Art of Balance TOUCH! Review
15 Jun, 2012
Lately I have been spending time with my daughters teaching them how to stack blocks. Funny thing is, when they get bored of stacking them, I usually find myself trying to build the highest towers that I can before they come crashing down. In fact, just the other day my wife told me to stop playing with blocks so I could help her round up the girls as they were making a mess in the kitchen. It happened again the other night as well, only this time I was stacking virtual blocks in Shin’en Multimedia’s Art of Balance TOUCH! for Nintendo 3DS. I guess I just have a thing for stacking blocks that I never really shook off from when I was a kid.
Art of Balance is a simple enough concept; the player is handed a bunch of blocks that they must properly stack. The goal is to make a tower that can stand tall and proud for roughly three full seconds. The game starts out easy enough, with simple shapes and easy tasks for the player to complete, but the game really comes into its own when it begins to throw new ideas at the player. Each of the game’s eight sections has their own unique mechanic which introduce their own set of rules. For example, there are glass blocks that can only handle so much weight before shattering, and then there are blocks that actually flip the gravity of the playing field. The final stretch of the game throws all of these concepts at the player at once, tasking them to deal with everything they’ve learned up until that point.
The fun of Art of Balance comes in the multiple solutions that are present in nearly all of the 200 puzzles. There is generally no definitive way to solve a puzzle, leaving plenty of room for players get creative in the way they make use of their blocks. This creativity on the player’s part is where Art of Balance finds its true strength. The eureka moments keep coming, and there are some tense moments where the tower is in the midst of falling where I found myself hoping that the clock will hit its three second mark before it crashes completely.
Unfortunately, there are times when tower has a way of falling when one wouldn’t expect it to. Occasionally the physics have their wonky moments, where objects that appear to be laid into place on solid ground find themselves moving in odd ways. This isn’t a deal breaker, but it can make for frustrating sections, especially when the blocks seem to get a mind of their own. It doesn’t happen all of the time, but it happened in certain puzzles enough times where I couldn’t forgive it entirely.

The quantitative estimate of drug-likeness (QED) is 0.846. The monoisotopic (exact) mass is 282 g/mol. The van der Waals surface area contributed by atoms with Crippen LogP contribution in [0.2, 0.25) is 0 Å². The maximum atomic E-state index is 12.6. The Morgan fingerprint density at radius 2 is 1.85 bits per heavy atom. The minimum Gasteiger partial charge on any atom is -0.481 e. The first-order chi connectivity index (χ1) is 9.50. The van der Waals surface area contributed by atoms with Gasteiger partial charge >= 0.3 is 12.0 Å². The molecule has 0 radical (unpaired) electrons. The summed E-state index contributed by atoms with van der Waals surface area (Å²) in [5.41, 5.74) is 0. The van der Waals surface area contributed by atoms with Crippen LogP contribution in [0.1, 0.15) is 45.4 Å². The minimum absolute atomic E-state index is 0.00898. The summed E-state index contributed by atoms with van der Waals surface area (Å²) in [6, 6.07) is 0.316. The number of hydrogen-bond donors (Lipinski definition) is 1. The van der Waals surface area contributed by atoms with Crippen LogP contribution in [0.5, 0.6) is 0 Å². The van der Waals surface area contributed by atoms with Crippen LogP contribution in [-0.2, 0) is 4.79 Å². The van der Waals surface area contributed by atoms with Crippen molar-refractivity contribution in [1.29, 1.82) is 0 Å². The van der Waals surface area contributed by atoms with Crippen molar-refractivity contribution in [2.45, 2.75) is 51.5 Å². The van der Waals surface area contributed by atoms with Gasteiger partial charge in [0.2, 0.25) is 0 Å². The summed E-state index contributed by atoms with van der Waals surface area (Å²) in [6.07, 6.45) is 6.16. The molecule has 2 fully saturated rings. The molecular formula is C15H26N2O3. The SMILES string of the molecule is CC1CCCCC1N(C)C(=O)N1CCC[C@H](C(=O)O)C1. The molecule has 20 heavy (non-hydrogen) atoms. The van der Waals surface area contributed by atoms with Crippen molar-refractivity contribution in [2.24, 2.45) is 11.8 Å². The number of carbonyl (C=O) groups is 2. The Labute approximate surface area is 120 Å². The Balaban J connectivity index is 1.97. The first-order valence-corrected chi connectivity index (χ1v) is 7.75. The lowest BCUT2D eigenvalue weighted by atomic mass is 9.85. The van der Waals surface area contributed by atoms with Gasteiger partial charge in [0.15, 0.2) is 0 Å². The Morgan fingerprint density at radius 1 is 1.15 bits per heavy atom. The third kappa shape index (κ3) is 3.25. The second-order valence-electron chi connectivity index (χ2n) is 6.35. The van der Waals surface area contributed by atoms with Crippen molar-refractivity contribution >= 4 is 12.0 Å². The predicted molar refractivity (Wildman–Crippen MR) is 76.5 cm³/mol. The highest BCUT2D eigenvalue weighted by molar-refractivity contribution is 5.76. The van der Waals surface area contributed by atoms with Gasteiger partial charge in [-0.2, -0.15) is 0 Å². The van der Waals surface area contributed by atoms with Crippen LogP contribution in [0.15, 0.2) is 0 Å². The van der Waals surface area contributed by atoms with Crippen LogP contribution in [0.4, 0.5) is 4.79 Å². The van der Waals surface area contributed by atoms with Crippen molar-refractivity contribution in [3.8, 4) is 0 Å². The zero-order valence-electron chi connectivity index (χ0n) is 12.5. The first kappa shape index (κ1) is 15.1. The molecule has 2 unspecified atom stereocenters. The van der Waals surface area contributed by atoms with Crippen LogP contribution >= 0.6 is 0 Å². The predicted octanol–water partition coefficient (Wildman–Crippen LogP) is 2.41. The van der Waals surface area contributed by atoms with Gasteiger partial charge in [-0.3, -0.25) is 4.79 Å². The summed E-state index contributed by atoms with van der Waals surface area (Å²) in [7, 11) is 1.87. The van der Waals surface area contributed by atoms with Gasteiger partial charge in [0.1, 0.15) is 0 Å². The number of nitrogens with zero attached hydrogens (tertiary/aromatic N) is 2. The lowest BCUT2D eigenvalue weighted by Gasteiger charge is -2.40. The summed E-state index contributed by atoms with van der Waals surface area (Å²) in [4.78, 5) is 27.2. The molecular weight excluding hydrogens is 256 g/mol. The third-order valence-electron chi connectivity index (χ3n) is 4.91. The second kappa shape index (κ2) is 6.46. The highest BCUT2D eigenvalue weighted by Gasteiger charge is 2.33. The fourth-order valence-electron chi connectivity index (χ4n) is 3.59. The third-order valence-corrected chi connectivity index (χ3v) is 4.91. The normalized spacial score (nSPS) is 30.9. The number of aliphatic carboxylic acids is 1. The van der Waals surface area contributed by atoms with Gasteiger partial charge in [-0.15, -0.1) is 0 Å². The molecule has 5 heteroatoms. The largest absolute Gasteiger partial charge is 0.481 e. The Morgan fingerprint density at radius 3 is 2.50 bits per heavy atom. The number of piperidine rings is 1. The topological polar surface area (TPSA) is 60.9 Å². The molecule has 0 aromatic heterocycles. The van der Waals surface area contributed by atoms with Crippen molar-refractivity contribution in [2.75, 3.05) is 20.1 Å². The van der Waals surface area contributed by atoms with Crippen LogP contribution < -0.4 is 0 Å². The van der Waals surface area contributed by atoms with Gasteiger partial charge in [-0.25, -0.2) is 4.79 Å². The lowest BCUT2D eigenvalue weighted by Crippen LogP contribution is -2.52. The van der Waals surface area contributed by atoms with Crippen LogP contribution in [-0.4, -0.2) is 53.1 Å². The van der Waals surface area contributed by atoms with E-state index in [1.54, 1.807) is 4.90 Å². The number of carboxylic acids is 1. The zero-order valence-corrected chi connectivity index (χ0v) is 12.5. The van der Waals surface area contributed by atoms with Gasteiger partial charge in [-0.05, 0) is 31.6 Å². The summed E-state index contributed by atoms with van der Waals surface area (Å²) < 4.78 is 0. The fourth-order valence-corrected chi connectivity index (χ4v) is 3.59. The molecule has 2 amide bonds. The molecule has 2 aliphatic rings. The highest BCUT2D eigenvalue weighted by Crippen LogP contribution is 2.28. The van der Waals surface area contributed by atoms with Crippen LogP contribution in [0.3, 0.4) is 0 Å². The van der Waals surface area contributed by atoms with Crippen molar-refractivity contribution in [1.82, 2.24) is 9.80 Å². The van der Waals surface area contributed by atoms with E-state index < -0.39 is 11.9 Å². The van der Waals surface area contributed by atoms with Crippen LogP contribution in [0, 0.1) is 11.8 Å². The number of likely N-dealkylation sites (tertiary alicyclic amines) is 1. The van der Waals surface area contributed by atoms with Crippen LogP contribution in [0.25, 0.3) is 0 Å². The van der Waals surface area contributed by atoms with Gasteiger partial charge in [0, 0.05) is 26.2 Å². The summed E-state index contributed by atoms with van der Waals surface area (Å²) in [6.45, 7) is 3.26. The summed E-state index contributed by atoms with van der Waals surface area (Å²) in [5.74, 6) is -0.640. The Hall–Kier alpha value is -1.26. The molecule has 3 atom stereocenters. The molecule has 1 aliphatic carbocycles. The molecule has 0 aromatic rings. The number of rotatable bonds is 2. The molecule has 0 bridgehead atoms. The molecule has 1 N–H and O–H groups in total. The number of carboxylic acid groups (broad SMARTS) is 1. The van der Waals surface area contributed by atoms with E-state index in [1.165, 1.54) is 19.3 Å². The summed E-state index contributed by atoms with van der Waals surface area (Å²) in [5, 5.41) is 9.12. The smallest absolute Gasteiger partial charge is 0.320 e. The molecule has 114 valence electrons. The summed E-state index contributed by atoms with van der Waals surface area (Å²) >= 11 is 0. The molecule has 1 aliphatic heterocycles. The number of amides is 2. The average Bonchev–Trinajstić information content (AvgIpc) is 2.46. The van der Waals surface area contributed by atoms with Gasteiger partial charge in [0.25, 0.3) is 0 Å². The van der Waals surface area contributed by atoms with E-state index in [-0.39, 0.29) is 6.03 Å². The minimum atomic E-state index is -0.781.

The camera can also be a bit odd, which is strange in a game where one wouldn’t think the camera would be a bother. In particular, when the tower gets too high, the camera almost refuses to follow the pieces upward, making it cumbersome to place those really high blocks. It would seem like the game doesn’t want the player to stack pieces that high, but I’ve successfully completed puzzles doing this, so obviously stages can be completed this way. Why the camera doesn’t pan up any higher is questionable, and again, makes some tricky placement even harder to manage.
There is also a sort of “hover intent” where the camera will slowly pan in if a piece is being held into a particular area for a certain amount of time. In theory, this should be handy, giving the player some aid in allowing them to place the piece exactly where they want it. Unfortunately, I found that as I moved the piece around during this pan, the camera would get confused and begin to pan out. Before I knew it, I found myself fighting with a confused panning camera. The hover intent is a great idea, but the execution needs some work.
Regardless of these issues, I had a hard time putting Art of Balance down. The core game itself is addicting, and the additional blocks added to each section shake up the mechanics enough to the point where the game never becomes repetitive. The 200 puzzles also means that there is plenty to do, and for the players that truly can’t get enough, an additional Endurance mode along with a wall of 13 achievements will add plenty of game time. That said, nearly all of the achievements are unlocked just by completing all of the puzzles, though a handful are saved for extremely difficult Endurance mode.
Effective touch control (something I’ve missed in most 3DS games), a mellow jazzy soundtrack, and some beautiful visuals help round out the overall package. There is enough here to keep players engaged for quite a while, and for someone like me that apparently can’t get enough of stacking blocks, this game is worth stashing on the 3DS menu.
Name: Art of Balance TOUCH!
Available on: Nintendo 3DS eShop
Developed by: Shin’en Multimedia
Published by: Shin’en Multimedia
Release date: June 7 2012
Elder-Geek Score: 3 out of 5 / Worth Buying
I never played the WiiWare original of this game. From what I understand, 100 of the puzzles are from the WiiWare game and 100 puzzles are new to this version. The Endurance mode and achievements are also new. So it could be worth double dipping if you loved the WiiWare one enough.
It took me close to 10 hours to clear all 200 puzzles. Some were much harder than others. Game time of course varies depending on skill.
The 3D on this game looks really nice.